• Ejuen Armstrong

Why Beta-Reading Friends and Relatives are a No-No



You're desperate for a beta reader – someone to look over your completed manuscript and tell you what works and what doesn't. You've asked your work colleagues. Those strange people across the street.The cat next door. Each and every one of them gave you an emphatic no. Now there's just one choice left. Ok, two. A friend.Or a relative. So you approach one of them and ask the dreaded question. “I've just finished writing this book. Would you be willing to look over the final manuscript for me?”

They grin from ear to ear. “No problem! Love to!”

Whoo! Well, that was easy.

Sadly, what's even easier is grouping beta readers who happen to be your friends or relatives. They will invariably fall into at least one of the categories below, and quite a few more that hide in both the shadows and in plain sight.


Ok, let’s start grouping…

Sure! As soon as I ...


They've got your hard copy manuscript and email attachment. Two days later, they email or text you. (Pay careful attention to this method of communication.) They've not had time to look at your book yet, but they willpromise. Just as soon as they've finished their current reading of the entire collection of every Greek philosopher ever born.

The next time you see or hear from them again will be because someone close to both of you has died, and there's a will to be read.

The Heartbreakers


Your book is the best thing they've ever read! A masterpiece! They loved a, b and c. Z was evil.What does this response mean?

It means they love you, not your masterpiece. They are so in awe of having a 'writer' amongst their connections, you could write cardboard – literally c-a-r-d-b-o-a-r-d – and they'd think it was a grand opus.

As any honest agent or publisher will tell you, these people mean well, but the truth, you can't trust them as far as you can throw them. They'll drive you into therapy and substance addictions.

Edward Scissor-Eyes


ESEs will tear your work to shreds, ignoring all the good bits. Actually, they didn't see any good bits. Whatever made you think you could write?

If you're lucky, this last statement may be left unsaid, but it remains implicit in the sneer accompanying their every word. Ten years later, you hear passing news of their death. Passing, because the two of you haven't spoken since that day.

Lost in Translation


They read it, but they didn't get it. They have nothing more to offer. Other than it was … very clever. And poetic. You're obviously a very clever and poetic writer. You must be – because they didn't understand a word that was written. Did anyone else understand what it was about? They’re sure you’re a very clever writer. Yes, clever … that must be it.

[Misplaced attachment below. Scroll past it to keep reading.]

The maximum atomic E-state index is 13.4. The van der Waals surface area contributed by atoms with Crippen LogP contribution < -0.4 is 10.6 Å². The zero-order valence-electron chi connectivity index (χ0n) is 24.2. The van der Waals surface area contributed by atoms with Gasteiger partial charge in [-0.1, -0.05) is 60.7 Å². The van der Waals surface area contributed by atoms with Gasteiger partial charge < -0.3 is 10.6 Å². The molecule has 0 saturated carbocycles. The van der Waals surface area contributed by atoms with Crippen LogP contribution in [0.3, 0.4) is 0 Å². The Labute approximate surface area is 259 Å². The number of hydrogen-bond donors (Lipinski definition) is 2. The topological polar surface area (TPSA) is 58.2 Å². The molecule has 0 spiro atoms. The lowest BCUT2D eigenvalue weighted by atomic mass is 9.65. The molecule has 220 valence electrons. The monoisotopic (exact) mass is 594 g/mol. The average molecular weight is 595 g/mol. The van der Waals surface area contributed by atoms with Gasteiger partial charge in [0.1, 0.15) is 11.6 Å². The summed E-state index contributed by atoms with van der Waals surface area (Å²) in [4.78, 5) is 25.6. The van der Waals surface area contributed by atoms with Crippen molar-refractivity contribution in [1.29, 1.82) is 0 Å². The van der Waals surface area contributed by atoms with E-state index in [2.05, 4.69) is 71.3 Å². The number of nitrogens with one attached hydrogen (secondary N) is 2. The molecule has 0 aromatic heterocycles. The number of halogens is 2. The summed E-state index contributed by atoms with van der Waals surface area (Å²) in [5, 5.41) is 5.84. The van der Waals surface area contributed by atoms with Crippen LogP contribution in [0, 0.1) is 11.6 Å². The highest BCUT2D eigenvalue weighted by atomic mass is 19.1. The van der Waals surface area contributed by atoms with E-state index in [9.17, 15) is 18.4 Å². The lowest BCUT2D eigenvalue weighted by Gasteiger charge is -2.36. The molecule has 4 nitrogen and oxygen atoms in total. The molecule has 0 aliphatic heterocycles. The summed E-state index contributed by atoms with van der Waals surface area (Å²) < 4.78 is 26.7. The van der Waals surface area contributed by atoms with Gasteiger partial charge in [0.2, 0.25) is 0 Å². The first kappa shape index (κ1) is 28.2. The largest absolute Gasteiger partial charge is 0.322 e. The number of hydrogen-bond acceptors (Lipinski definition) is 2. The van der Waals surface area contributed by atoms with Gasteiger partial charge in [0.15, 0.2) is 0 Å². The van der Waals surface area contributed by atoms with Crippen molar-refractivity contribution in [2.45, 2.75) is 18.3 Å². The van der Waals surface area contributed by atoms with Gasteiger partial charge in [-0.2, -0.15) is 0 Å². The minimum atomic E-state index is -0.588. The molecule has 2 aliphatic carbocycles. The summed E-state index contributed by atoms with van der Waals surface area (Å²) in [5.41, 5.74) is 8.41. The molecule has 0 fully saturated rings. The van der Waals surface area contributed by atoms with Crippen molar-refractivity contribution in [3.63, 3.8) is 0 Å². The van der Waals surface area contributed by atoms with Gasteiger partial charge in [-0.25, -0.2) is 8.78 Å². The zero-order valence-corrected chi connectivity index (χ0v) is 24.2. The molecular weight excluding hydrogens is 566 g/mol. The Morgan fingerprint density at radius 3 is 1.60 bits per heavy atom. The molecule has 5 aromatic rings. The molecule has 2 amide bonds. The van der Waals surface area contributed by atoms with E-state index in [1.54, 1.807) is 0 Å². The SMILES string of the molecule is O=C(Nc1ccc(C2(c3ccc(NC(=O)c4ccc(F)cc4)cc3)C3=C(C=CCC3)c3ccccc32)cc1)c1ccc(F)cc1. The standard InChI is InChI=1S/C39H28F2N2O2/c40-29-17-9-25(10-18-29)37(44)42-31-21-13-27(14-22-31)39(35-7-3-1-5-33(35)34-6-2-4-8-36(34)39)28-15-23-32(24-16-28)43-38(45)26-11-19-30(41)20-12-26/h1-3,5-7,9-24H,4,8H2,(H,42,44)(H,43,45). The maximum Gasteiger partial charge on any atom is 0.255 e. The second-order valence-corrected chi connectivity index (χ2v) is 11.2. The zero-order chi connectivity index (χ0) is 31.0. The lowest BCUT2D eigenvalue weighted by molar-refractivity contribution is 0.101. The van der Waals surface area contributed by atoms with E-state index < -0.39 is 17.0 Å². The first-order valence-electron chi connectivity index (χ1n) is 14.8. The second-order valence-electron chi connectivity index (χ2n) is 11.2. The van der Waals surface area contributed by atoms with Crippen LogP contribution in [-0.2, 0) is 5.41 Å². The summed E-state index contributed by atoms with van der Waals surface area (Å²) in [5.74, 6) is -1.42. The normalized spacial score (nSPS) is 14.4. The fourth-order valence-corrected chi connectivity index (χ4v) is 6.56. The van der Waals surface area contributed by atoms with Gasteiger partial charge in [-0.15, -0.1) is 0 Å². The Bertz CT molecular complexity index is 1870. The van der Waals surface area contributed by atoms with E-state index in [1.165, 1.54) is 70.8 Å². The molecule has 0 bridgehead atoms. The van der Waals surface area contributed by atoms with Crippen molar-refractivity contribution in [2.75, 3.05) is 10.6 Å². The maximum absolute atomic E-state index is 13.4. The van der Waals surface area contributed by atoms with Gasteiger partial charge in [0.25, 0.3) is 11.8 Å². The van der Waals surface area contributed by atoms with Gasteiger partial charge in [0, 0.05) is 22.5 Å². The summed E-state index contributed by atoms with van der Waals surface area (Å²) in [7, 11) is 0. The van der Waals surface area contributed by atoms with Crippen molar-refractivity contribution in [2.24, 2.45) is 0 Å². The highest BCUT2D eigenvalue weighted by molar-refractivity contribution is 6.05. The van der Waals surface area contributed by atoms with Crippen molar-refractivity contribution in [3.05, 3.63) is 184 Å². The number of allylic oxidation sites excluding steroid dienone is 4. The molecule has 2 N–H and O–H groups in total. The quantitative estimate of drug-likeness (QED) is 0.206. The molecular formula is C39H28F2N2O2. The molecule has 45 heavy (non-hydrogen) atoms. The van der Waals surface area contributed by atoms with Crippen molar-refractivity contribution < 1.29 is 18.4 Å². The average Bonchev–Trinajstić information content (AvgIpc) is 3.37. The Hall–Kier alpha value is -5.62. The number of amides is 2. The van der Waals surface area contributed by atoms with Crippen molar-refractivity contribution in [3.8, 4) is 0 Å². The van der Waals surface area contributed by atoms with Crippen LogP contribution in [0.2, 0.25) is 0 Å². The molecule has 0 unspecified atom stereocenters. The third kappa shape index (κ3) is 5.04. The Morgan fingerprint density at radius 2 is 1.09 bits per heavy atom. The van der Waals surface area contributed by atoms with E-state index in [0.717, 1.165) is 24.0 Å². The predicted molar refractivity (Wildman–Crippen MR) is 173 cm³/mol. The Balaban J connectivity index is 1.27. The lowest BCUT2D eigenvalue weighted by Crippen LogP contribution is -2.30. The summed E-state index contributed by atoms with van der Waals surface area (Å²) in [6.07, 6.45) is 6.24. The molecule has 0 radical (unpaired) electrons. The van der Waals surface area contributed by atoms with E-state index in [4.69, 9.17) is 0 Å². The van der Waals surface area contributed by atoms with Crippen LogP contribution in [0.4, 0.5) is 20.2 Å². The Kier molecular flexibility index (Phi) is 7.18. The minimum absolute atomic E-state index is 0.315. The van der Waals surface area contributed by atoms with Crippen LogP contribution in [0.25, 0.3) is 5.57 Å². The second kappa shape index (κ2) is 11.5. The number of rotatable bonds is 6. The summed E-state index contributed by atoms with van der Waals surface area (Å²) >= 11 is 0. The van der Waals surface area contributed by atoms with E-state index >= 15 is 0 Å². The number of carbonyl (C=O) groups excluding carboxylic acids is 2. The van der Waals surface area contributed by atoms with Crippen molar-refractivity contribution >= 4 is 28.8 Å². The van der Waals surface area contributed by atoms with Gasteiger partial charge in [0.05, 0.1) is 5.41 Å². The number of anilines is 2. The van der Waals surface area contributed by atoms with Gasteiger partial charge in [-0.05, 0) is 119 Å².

Some months later in a slip of the tongue, you realise these people were simply jealous of you. It’s too late – by that time you’ll have knotted yourself into a neurotic pretzel trying to make sure they understand every word you write. Ok, just me then…

The Die-hard Competitor


If your write stories with a twist – never let these people see it. In the midst of a social gathering, they bring up your book, giving everyone within earshot a loud summary of your story, and consequently an invitation to pull the plot to pieces. Even more loudly, they announce they'd be happy to help you re-write it.

Fair but Firm


Ah, here's a professional. One of your peers – another writer. You get honest, fair, constructive criticism. There's just one problem. You hate it. They obviously don't have a clue about writing. And anyway their own work sucks. You let them know it. You'll both feel the mutual resentment – nay, hatred – for the rest of your conjoined lives. Or at least until the day you revisit your work and realise they were right – it was utter cack.

The Twist at the End


You are in a group of friends listening to the latest offering by another writer. They’re raving about it; and you feel a twinge of envy. But as you listen to the plot, the characters, the setting, your sense of envy turns to uneasiness. There’s a tiny frisson of déjà vu. Your frisson turns into an avalanche. You’re so angry you can only think of French terminologies. Because your envy is misplaced: you can write like this. You’ve been standing listening in awe to your own work. And yes, there are times when somebody does want to steal your idea!

The Hustler


Your story is great: they adore it. You feed off their positivity, honing your characters at their suggestions. They've been absolutely sharing that writing journey with you.

Three months later you find the manuscript you gave them exactly where they left it. In your home, buried amongst your own collection of world literature; dumped in the corner where they were sitting when you gave it to them. And suddenly, it hits you that during all their critique, not once did they initiate the name of a single character or analyse a single scene. Like a sham psychic, they were simply feeding off your prompts.

Complete and utter timewasters. Forget them. Just like they 'forgot' your manuscript.

Conclusion


The lesson is, if you want a long-term reliable beta reader, find someone who likes reading the kind of work you write and who's never previously seen your work. Who isn't a friend or relative. Check out social media, relevant forums on your genres. Otherwise, taking short cuts will bring you right back to where you started: “Hey Great-Aunt Mel, I've just finished writing this book. Would you be interested in critiquing it for me? ”

#critique #betareader #writing

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